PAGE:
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Photograph of a selection of television sets displayed at the John Lewis Store in 1949
Television sets 1949 - click to enlarge

Television is a way of bringing pictures and sounds from faraway places into our homes. Today we take it for granted, but until the late 1950s/early 1960s, television sets were still a luxury item for many people.

The television was invented by John Logie Baird in the mid-1920s. It sent, or transmitted, sounds and pictures by using radio waves.

The television aerial on your roof detected waves sent from a transmitter. These waves were turned into signals by the television’s tuner. The signals were made more powerful by electronic circuits. Then they were turned into streams of invisible particles called electrons, which were fired by electron guns on to the back of the screen. Where the electrons hit the screen they made it glow, forming a picture.

Couple watching TV at Expo 1967
Couple watching TV at Expo 1967 -
click for larger image

The world’s first television service began in 1936 when the BBC opened its station at Alexandra Palace in North London. By the outbreak of the Second World War, the number of television sets – TVs – was still only 20,000 and radio was still the prime form of radio entertainment.

This remained the case even after the BBC reopened its television service in June 1946. BBC Radio audiences peaked at 30 million on 6 June 1950 for a boxing match between the American Lee Savold and British hero Bruce Woodcock – that’s far more people than the 13 million who watch a typical episode of Pop Idol or Coronation Street.

Photograph of television and cassette players at the John Lewis Store in 1983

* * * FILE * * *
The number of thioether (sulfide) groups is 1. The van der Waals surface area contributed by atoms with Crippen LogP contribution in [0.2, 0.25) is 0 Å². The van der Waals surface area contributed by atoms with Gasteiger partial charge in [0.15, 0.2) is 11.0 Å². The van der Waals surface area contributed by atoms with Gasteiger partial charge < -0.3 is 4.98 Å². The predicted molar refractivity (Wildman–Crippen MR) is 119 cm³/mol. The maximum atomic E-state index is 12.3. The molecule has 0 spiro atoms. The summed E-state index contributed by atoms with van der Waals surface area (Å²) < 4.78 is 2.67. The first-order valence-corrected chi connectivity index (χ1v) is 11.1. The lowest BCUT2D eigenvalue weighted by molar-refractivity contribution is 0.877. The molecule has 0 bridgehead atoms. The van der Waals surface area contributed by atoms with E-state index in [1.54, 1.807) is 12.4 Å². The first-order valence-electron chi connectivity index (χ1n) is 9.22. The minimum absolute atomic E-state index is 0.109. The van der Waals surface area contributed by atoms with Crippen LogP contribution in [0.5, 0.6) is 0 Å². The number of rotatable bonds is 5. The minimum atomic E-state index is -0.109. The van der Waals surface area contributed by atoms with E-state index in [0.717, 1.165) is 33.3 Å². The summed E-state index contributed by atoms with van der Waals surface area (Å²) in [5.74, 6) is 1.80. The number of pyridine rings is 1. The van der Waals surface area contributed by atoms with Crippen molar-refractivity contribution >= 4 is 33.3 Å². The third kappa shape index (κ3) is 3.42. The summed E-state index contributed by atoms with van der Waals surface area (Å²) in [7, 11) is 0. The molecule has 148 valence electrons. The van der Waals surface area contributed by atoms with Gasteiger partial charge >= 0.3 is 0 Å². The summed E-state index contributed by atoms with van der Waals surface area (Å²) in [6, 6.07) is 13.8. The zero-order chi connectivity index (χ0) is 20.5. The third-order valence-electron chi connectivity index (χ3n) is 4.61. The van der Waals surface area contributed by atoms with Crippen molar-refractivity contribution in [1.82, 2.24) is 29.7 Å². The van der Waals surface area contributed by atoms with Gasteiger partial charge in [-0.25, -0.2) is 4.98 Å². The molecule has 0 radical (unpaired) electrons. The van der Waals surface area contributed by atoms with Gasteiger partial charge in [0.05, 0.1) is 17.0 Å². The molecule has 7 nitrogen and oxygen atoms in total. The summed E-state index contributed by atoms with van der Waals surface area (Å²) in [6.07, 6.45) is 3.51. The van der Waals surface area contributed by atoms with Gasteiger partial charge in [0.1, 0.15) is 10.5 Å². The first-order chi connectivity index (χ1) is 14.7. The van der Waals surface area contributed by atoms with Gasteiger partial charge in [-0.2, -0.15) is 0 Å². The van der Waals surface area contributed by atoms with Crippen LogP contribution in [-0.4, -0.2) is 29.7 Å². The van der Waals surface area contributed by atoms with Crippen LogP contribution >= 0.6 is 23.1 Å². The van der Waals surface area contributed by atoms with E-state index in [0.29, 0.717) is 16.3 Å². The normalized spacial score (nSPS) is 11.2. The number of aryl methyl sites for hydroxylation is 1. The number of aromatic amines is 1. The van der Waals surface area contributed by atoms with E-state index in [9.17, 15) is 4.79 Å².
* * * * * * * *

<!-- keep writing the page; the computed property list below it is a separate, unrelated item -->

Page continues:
Television & cassette players 1983 -
click for larger image

The event that first gave television a big push was the televised Coronation of Queen Elizabeth in 1953. But at £50 for the cheapest TV sets, it was still too expensive for many working class families.

As late as the 1960s, John Lewis stores were still giving people technical advice about how to watch TV. This comes from a 1962 brochure:

"There is no need to view television in the dark. It is more comfortable and better for the eyes if you have a shaded light beside or slightly behind the set. This will relieve eyestrain and allow people to move freely about the room."

1996 television set advert - click to view full image
Colour Television 1996 - click for full image

Colour television was developed in America in the 1950s, but colour TV sets were not sold in large numbers until 1964, when they became cheaper thanks to improved designs and manufacturing. The use of plastic instead of wood meant TVs were no longer the size and style of sideboards, either.

Europe's first colour broadcasts began in the UK in 1967. The first colour programme shown in Britain was a BBC2 live broadcast from Wimbledon. Tennis aside, the first week's highlights included a cowboy show called The Virginian. By the end of the year, 80% of BBC2's broadcasts were in colour.

These days almost every home has a colour TV - some of them the size of cinema screens with amazing all around sound systems. And it's not just radio waves that bring us the pictures, it's cables and satellites, too.

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